DESCRIPTION OF THE PROGRAM
The field of bioenergetics is inherently interdisciplinary and incorporates many of the basic science and translational areas of research. Current research foci of the ECU Bioenergetics faculty include mitochondrial function, muscle mass regulation, glucose uptake, fat oxidation, fat mobilization, cardiopulmonary function, inflammation, peripheral circulation and the implications these physiological processes have in health and disease across the lifespan with consideration for gender and racial disparities. Each student receives a personalized training experience that integrates exercise physiology, basic cell physiology, biochemistry and molecular biology. The goal of the training is to enable graduates to address research questions from gene to whole body using the best available research approaches. Metabolic conditions studied in the program include rest, differing intensities of physical activity and exercise, and varied composition of nutrient intake in healthy individuals and in pathological states such as obesity, diabetes, and cardiovascular disease. Models currently used by Bioenergetics faculty are cell culture, mouse, rat, chimpanzee and humans. Graduates from the program are trained for employment in academic, industry and government settings with the aim to investigate and promote the role of a physically active lifestyle in disease prevention, intervention, treatment, and recovery from diseases. HPL studies are conducted with the following methodologies:
- Investigation of gene-organism interactions using genotyping, transgenic mice, and transient overexpression and knockdown of genes in-vivo and in cultured cells.
- Determination of in-vitro and in-vivo glucose transport, fatty acid uptake, and fat oxidation using isotope methodologies
- Measures of mitochondrial reactive oxygen species emission and cellular/mitochondrial bioenergetics using respiratory and fluorometrically based systems
- Cardiopulmonary function, vascular and erectile dysfunction using in-situ models
- Tissue characterization from muscle and adipose tissue biopsies using immunohistochemistry or immunofluorescence microscopy, Western blot, ELISA, and real-time PCR analyses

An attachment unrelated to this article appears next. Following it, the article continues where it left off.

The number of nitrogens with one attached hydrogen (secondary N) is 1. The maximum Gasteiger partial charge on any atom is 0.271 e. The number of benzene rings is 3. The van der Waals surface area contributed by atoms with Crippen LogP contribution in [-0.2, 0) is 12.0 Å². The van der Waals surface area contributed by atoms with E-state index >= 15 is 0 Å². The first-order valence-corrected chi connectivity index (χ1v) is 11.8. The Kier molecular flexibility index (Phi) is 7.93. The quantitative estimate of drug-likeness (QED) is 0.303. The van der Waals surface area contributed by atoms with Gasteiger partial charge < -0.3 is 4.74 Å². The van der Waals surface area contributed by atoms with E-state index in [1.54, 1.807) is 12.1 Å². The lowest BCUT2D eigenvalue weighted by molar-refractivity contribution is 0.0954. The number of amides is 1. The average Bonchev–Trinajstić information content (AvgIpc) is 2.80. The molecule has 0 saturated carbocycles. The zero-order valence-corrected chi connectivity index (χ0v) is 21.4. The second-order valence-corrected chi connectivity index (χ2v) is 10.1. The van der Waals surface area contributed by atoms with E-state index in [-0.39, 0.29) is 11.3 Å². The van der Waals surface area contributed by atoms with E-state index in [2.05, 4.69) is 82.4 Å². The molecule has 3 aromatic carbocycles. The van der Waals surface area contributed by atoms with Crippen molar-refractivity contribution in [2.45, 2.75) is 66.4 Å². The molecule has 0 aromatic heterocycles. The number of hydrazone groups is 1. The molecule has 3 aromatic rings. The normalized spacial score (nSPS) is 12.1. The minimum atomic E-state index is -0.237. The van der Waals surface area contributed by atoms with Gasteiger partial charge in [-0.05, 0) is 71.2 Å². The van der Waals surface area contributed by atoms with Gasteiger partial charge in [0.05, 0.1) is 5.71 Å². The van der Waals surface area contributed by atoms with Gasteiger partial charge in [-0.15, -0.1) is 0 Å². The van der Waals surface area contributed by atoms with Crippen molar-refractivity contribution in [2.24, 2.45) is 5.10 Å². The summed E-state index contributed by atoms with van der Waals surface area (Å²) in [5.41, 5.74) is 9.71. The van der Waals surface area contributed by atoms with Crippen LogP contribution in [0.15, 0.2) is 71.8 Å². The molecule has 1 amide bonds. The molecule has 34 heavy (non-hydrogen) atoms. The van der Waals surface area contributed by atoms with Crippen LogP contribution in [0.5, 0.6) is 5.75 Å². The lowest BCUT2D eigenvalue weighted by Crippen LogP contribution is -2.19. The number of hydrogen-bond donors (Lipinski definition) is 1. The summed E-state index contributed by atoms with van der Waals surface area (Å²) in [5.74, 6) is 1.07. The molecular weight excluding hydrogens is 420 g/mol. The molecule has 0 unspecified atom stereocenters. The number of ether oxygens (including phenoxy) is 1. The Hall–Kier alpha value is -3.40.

- Metabolic profiling using microarray, metabolomics and proteomics
- In-vitro and in-vivo, using ultrasound elastography, testing of tissue material properties
- Local metabolic and blood flow monitoring with microdialysis
- Limb blood flow determination using plethysmography or Doppler ultrasound
- Whole-body indirect calorimetry
- Body composition analysis by DXA, MRI and CT
- Whole-body thermoregulation investigations using environmental chamber
- Resistance exercise testing and training in humans and rats
- Exercise Performance and aerobic capacity measures using treadmill, cycle ergometers, rowing ergometers, and elliptical exercise testing and training equipment.
Despite inroads against disease, this nation continues to be burdened by preventable illness. In 1960 the share of the gross domestic product (GDP) directly consumed by medical services was 5 percent; by 1995 this nearly tripled to approximately 14 percent. When expenses associated with diseases such as cancer, obesity, osteoporosis, diabetes, hypertension and other illnesses are added, total annual health care expenditures are approximately $1 trillion. The morbidity and mortality associated with cardiovascular disease alone accounted for over $259 billion in 1997. A relatively controllable disease such as diabetes afflicted nearly 16 million individuals with an associated cost of $91.1 billion; in contrast, AIDS and breast cancer combined afflicted 3.4 million citizens at an estimated cost of $16.9 billion. Fortunately, many of the expenses and the risk for developing disease can be reduced if one engages in regular physical activity. Thus, the benefits of an active lifestyle have been presented to the American public in a variety of programs such as Healthy People 2010 and in recommendations from the Surgeon General and the Centers for Disease Control and Prevention.
Although the benefits of a physically active lifestyle are widely recognized, the underlying biological and cellular mechanisms which mediate these positive changes are less well known. By integrating recent advances in biochemistry, molecular biology, and physiology, the discipline of exercise physiology is poised to take a more mechanistic approach to the study of the health-related benefits of regular physical activity. Such an approach, however, requires non-traditional interdisciplinary training that is not widely available. Typically, doctoral-level training in exercise physiology has been limited to a disciplinary approach within an exercise science department. Relatively few programs utilize an interdisciplinary curriculum and course of study to attack problems related to physical activity and disease prevention. The doctoral program outlined in this proposal is designed to train individuals to address these issues in an interdisciplinary fashion by providing an education in the field of bioenergetics.